3rd August, 2021, Henry Pettitt
What is Legislation Day?
Dubbed as ‘Legislation Day’ the announcements made by HM Treasury on 20 July included draft legislation, consultation updates and promises of future tax measures as a build-up to Finance Bill 2022.
Nothing announced will have immediate effect, but the various documents do give a good sense of the direction of travel for future changes to the tax system. The key announcements include proposals to reform income tax basis periods, clamp down on promoters of tax avoidance schemes and introduce a requirement for larger businesses to notify HMRC about uncertain tax treatments.
The full list of tax measures can be found on the Finance Bill 2021/22 page.
Below is a summary of the key areas that I feel may have the potential to bring about the biggest change.
Legislation Day: Sole traders and partnerships
One of the proposals was that sole traders and partnerships will be taxed by reference to profits earned in a tax year, rather than taxed by reference to the profits of an accounting period where that period does not coincide with the tax year ended 5 April, from 2023.
For example, if a business draws up accounts to 30 June every year, currently the income tax for 2023/24 would be based on the profits in the business’s accounts for the year ended 30 June 2023, subject to basis period rules. The proposed reform would mean income tax for 2023/24 would be based on: 3/12 of year end 30 June 2023, plus 9/12 of year end June 2024. So, there is an acceleration in profits being assessed and taxed.
It is felt that setting tax year 2023/24 as the year of change (with year 2022/23 as a transitional year) is very ambitious and it may be that the speed of change is linked to Making Tax Digital for Income Tax Self-Assessment, as this is scheduled to be mandatory from April 2023. Another move towards real-time tax reporting and payment for the self-employed.
We have been anticipating this change to how business profits are quantified and encouraging clients to consider their year ends and utilising overlap profits.
Legislation Day: Pensions
There was draft legislation released relating to pensions.
Of interest is a proposed increase in the normal minimum pension age from 55 to 57 in April 2028.
Where a pension scheme annual allowance charge of at least £2,000 arises, the scheme member can request that the liability is met from their pension fund under the “scheme pays” rule. The deadline for doing this is currently 31 July in the year following the end of the tax year. However, where an annual allowance charge is triggered retrospectively, because of retrospective amendment to their pension input amount (as could be the case with the government’s planned remedy for addressing the age discrimination found in the 2015 public service pension reforms), the taxpayer may be out of time to request that the scheme meets their liability.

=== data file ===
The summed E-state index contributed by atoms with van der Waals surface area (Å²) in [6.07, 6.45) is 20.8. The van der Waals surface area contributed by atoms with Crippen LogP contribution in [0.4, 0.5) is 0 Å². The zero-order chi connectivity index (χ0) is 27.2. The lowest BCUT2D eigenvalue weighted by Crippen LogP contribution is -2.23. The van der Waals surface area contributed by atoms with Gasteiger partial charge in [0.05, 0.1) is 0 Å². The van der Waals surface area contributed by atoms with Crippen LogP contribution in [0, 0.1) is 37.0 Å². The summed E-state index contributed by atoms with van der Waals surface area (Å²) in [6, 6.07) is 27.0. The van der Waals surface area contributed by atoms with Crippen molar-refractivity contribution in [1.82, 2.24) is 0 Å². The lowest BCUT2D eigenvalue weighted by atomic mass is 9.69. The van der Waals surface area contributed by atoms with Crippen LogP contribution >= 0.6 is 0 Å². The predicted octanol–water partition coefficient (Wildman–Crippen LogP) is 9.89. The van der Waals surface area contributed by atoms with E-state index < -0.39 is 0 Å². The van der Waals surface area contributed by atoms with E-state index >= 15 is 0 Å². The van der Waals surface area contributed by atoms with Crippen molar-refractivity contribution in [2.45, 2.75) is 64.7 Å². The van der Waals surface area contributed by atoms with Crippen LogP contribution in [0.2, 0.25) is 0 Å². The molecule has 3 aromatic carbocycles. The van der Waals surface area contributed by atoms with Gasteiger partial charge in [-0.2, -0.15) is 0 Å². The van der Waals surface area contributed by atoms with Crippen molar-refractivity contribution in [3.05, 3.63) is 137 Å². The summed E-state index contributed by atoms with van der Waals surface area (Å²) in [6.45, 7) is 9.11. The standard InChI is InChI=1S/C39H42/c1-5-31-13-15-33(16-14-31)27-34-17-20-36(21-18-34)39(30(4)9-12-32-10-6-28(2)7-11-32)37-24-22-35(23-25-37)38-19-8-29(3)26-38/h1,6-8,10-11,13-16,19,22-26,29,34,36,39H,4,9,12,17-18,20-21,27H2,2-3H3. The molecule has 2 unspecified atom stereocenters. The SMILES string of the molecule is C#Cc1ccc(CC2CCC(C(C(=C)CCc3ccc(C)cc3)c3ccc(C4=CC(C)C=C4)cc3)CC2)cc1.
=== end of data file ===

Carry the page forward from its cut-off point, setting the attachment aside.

To address circumstances where a scheme member is informed of a retrospective change to their pension inputs by the scheme administrator, draft legislation extends the deadline to the earlier of three months following the date that the scheme administrator provides that information and six years following the end of the tax year in question.
Legislation Day: Tax avoidance
HMRC published a summary of responses to its proposals made earlier this year for measures to clamp down on promoters of tax avoidance. Four new measures are being introduced:
- A new power for HMRC to seek freezing orders that would prevent promoters from dissipating or hiding their assets before paying the penalties that are charged as a result of breaching anti-avoidance obligations.
- New rules that would enable HMRC to make a UK entity that facilitates the promotion of tax avoidance by offshore promoters subject to a significant additional penalty.
- A new power to enable HMRC to present winding-up petitions to the courts for companies operating against the public interest.
- New legislation that would enable HMRC to name promoters, details of the way they promote tax avoidance and the schemes they promote, at the earliest possible stage, to warn taxpayers of the risks and help those already involved to get out of avoidance arrangements.
Other areas of note published on legislation day:
An amendment to allowance statement for structures and buildings allowance.
Insurance premium tax
Draft legislation has been published to move the criteria for determining the location of a risk for insurance premium tax into primary legislation.
As announced on 23 March, the government will not be taking forward any changes to VAT grouping but has now published a summary of the responses to the call for evidence on VAT grouping establishment, eligibility and registration.
Legislation Day: Next steps
Once all the consultations have ended in September, there will be a Finance Bill in the Autumn, possibly to accompany an Autumn Budget and a Spending Review.
However, it has been reported in the media that the Budget may be deferred until Spring 2022 to reflect more on the economic impact of the pandemic.
If you would like to discuss how any of the proposed changes may affect you or your business, please get in touch.
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Related Articles: Tax Day: Response by Kayleigh Wilson